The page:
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Ancient Mesopotamia Persia Relation

The Mesopotamia Persia relation has triggered interest in recent years due to the volatile environment that exists today. The area known as Mesopotamia in ancient times was between the two rivers, the Tigris and Euphrates. If you consider the present geographical scenario, the region consists of much of Iraq, parts pf Syria, Lebanon and Israel.

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In modern times, the region is riddled with warfare and politicians across the globe have their eyes transfixed on the leaders and the people as well. Cyrus II founded the Achaemenian Empire, forged Babylon and assumed the title of a king of the lands.

His son, Cambyses was appointed as deputy king and lived in a place called Sippar. Persians always depended on the priests and the wealthy trading community for support and Cyrus always talked with pride about his conquests of the Babylonian city.

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There was another usurper named Nebuchadrezzar who was inciting a series of rebellions where plunder and executions were the order of the day. But Babylon was always known as a wealthy land compared to Assyria and the administration was primarily in the hands of the Persians.

But rebellions and warfare followed soon after and the famous statue of Marduk was melted, priests were killed and many holy places like the Tower of Babel were destroyed.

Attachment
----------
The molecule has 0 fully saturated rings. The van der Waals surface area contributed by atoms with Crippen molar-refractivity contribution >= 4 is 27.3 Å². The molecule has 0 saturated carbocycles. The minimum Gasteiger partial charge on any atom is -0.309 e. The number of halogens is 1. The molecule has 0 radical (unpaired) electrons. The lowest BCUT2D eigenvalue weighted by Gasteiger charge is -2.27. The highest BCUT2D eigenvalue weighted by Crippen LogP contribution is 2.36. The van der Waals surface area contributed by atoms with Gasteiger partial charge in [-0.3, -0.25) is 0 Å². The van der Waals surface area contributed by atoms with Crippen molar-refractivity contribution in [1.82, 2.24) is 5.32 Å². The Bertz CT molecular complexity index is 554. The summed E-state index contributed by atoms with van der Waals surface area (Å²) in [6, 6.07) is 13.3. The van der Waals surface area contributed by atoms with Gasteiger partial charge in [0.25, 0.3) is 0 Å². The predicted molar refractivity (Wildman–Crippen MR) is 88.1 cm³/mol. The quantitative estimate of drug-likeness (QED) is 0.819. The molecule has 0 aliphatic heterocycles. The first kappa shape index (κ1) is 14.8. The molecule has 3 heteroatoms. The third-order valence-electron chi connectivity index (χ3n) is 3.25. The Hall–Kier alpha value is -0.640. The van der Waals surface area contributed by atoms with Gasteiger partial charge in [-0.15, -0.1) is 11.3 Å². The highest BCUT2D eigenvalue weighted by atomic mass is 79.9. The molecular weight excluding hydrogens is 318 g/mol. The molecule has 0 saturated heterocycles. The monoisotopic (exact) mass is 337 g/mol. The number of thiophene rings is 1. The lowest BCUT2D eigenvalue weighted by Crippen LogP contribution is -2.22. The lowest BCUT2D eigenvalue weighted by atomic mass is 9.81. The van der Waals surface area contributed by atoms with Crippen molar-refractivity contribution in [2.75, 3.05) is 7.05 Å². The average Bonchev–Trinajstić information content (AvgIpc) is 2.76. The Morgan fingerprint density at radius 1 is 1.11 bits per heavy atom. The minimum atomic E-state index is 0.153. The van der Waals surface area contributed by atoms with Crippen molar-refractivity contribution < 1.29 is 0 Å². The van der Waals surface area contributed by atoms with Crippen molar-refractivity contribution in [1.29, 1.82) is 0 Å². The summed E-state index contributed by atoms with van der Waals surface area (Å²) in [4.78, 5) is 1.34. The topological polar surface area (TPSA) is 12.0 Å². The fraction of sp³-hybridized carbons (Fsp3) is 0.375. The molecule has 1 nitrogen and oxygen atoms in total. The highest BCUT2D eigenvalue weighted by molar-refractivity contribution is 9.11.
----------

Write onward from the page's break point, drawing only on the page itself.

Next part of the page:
Persians came to be known after 6 BC:

Persians, according to historical records were shrouded in mystery till 6 BC and they lived in the eastern part of Mesopotamia. They were mostly different groups belonging to Indo-European tribes, but had their own culture and religion. A new religion triggered the growth of Persian power in Mesopotamia and in course of time, the Persians created the most powerful empire known in human history during those times.

By 496 BC, Persians managed to wrest control of Mesopotamia and much of the world stretching from Macedonia to Egypt, Palestine and the Arab peninsula to India. But, according historical records,

Persians lived in a place which is now known as modern day Iran and were least affected by the struggle for power that was prevalent in Mesopotamia, Palestine and Egypt. There were vassal states as Persians never really united as a monolithic community.

 

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